Then I plan to get an HW 50S and run similar tests. And then we can make some comparisons. We are going to have some real fun with these two air rifles, and it just may last for most of the rest of this year.


Crosman 38T Target revolver: Part 6

by Tom Gaylord
Writing as B.B. Pelletier

38T
Crosman 38T.

Part 1
Part 2
Part 3
Grips & tips
Part 4
Resealing the Crosman 38T revolver: Part 5

History of airguns

This report covers:

  • No description
  • The test
  • RWS Hobby
  • The grip
  • Velocity drops
  • JSB Exact RS
  • RWS Meisterkugeln
  • Discharge sound
  • Double action
  • Summary

Today we are going to look at the velocity of the .22-caliber Crosman 38T that reader 45Bravo resealed. This report should be interesting because we saw the reseal and now we get to see what it did. 45Bravo did test it after he finished, of course, but he held off telling you so I could write this test. 

No description

I’m not describing the revolver because it is identical to the .177 version that we saw in Part 1. And we saw a lot more of it when it was apart for the resealing. Let’s get right to the test.

The test

I shot 6 shots for the record. That’s because 6 is the number the revolver accepts when you load it. Also, this one may not get a lot of shots per CO2 cartridge. The first three tests will be fired single-action.

RWS Hobby

The first pellet I tested was the RWS Hobby wadcutter. They are the lightest lead pellet I have and I wanted to know just how fast this revolver would shoot. But when I saw 389 f.p.s. on the first shot I was amazed! But the next shot was 343 and the one after that was 329 f.p.s. When shot 4 was also 329 I knew the pistol had settled down after receiving a fresh CO2 cartridge. The first couple shots on a fresh cartridge are usually much faster, because liquid CO2 gets into the valve where it flashes to gas and boosts the velocity. After that the gun settles down and starts to become consistent. So I dropped the first two shots and recorded the next ones. However there was a problem.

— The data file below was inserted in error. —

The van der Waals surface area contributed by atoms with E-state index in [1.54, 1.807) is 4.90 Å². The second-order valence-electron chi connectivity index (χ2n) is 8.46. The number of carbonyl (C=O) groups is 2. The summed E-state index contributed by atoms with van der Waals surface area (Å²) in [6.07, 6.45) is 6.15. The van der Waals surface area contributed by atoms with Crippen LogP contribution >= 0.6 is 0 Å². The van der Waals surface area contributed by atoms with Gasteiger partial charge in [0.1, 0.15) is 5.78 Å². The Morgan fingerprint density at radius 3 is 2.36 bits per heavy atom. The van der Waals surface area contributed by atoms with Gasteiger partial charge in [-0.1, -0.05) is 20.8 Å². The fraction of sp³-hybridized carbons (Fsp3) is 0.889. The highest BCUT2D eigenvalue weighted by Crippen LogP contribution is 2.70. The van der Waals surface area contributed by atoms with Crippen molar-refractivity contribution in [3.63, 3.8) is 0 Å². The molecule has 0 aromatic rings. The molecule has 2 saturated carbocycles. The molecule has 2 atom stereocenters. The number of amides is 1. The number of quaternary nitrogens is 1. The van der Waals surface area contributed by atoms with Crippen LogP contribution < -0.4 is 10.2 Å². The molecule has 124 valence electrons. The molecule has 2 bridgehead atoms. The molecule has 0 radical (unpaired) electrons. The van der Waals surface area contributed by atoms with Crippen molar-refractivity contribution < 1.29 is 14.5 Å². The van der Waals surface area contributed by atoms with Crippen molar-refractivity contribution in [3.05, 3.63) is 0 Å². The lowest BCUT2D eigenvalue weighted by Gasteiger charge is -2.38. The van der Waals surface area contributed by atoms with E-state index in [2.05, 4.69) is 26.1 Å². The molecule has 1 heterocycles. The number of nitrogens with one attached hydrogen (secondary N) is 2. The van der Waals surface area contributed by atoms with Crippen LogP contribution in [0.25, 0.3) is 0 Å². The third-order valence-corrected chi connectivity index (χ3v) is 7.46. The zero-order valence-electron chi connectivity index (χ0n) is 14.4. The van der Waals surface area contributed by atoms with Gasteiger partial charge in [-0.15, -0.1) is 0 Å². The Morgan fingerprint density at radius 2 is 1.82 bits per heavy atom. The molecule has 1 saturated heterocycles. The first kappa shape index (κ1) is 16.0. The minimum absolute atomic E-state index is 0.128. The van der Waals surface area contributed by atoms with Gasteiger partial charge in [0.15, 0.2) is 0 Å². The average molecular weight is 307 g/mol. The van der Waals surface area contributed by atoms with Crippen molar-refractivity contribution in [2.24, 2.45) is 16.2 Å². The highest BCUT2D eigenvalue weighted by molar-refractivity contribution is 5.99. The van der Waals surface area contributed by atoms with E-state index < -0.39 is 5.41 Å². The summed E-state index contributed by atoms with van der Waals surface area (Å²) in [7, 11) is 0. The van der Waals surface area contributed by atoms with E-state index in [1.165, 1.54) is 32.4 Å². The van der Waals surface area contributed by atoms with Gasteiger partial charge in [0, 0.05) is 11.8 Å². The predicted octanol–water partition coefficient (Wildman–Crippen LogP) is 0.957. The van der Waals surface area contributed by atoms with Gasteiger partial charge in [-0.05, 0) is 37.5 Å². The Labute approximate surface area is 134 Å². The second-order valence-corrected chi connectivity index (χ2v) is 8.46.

The Hobby pellets had tremendous difficulty loading. They wanted to turn sideways in the loading trough after they dropped in. So to get all six shots for the velocity I had to fire 12 shots.

The average velocity, once the gun had settled down, was 328 f.p.s. The range was from 320 to 335 f.p.s., so a spread of 15 f.p.s. At the average velocity the Hobby generates 2.84 foot-pounds at the muzzle.

The grip

I noticed that the left grip that was repaired  kept partially separating from the pistol. It wasn’t much and a squeeze would click it back in place. But it kept happening, so I had to keep an eye on it.

Velocity drops

As the gun is fired the velocity drops in the same way we have seen with some other CO2 guns. I found it best to wait 15 seconds between shots for the velocity test.

JSB Exact RS

Next to be tested were JSB Exact domes. They weigh 13.43 grains so they should be slower than Hobbys, which they were. Six averaged 311 f.p.s. That made the muzzle energy 2.89 foot-pounds. The low was 305 and the high was 322 f.p.s.

These pellets loaded perfectly, though the first one had to be smacked into the chamber a second time. But they loaded perfectly and will be a pleasure to shoot.

RWS Meisterkugeln

The RWS Meisterkugeln wadcutter was the last pellet I tested. At 14.2 grains you know it’s going to shoot a little slower. But not that much. The average for six shots was 306 f.p.s. and the spread ranged from 299 to 314 f.p.s.

This wadcutter also loaded perfectly. And they all went into the chambers of the cylinder like they were made for it.

Discharge sound

In Part 2 I tested the discharge of the .177 revolver and got 100.4 dB. This time the discharge sounded quieter, so I tested it. It was 96 dB, so I guess that’s enough to tell the difference. Remember, the last time I tested the discharge was about a month ago.